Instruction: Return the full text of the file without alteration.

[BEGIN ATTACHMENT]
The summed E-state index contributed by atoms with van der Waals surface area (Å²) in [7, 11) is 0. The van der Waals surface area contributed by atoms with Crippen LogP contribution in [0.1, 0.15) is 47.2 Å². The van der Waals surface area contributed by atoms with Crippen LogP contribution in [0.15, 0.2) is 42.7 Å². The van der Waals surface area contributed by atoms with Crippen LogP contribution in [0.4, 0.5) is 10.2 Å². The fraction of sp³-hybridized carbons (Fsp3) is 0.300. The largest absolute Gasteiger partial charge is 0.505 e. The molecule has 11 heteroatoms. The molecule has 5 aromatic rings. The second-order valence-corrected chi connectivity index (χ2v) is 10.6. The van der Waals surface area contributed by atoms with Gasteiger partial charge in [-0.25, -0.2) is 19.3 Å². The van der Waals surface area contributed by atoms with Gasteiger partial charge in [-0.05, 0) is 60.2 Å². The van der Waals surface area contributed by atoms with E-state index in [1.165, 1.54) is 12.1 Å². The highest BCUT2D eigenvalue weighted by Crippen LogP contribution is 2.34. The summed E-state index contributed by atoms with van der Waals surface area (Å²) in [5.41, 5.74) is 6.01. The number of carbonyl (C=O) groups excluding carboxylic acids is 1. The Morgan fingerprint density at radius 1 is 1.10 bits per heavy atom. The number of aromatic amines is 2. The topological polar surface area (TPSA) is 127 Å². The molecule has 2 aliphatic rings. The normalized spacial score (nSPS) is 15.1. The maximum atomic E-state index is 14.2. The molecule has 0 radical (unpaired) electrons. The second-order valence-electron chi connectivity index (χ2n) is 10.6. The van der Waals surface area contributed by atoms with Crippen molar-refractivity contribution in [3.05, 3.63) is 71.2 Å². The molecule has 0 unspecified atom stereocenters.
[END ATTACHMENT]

The summed E-state index contributed by atoms with van der Waals surface area (Å²) in [7, 11) is 0. The van der Waals surface area contributed by atoms with Crippen LogP contribution in [0.1, 0.15) is 47.2 Å². The van der Waals surface area contributed by atoms with Crippen LogP contribution in [0.15, 0.2) is 42.7 Å². The van der Waals surface area contributed by atoms with Crippen LogP contribution in [0.4, 0.5) is 10.2 Å². The fraction of sp³-hybridized carbons (Fsp3) is 0.300. The largest absolute Gasteiger partial charge is 0.505 e. The molecule has 11 heteroatoms. The molecule has 5 aromatic rings. The second-order valence-corrected chi connectivity index (χ2v) is 10.6. The van der Waals surface area contributed by atoms with Gasteiger partial charge in [-0.25, -0.2) is 19.3 Å². The van der Waals surface area contributed by atoms with Gasteiger partial charge in [-0.05, 0) is 60.2 Å². The van der Waals surface area contributed by atoms with E-state index in [1.165, 1.54) is 12.1 Å². The highest BCUT2D eigenvalue weighted by Crippen LogP contribution is 2.34. The summed E-state index contributed by atoms with van der Waals surface area (Å²) in [5.41, 5.74) is 6.01. The number of carbonyl (C=O) groups excluding carboxylic acids is 1. The Morgan fingerprint density at radius 1 is 1.10 bits per heavy atom. The number of aromatic amines is 2. The topological polar surface area (TPSA) is 127 Å². The molecule has 2 aliphatic rings. The normalized spacial score (nSPS) is 15.1. The maximum atomic E-state index is 14.2. The molecule has 0 radical (unpaired) electrons. The second-order valence-electron chi connectivity index (χ2n) is 10.6. The van der Waals surface area contributed by atoms with Crippen molar-refractivity contribution in [3.05, 3.63) is 71.2 Å². The molecule has 0 unspecified atom stereocenters.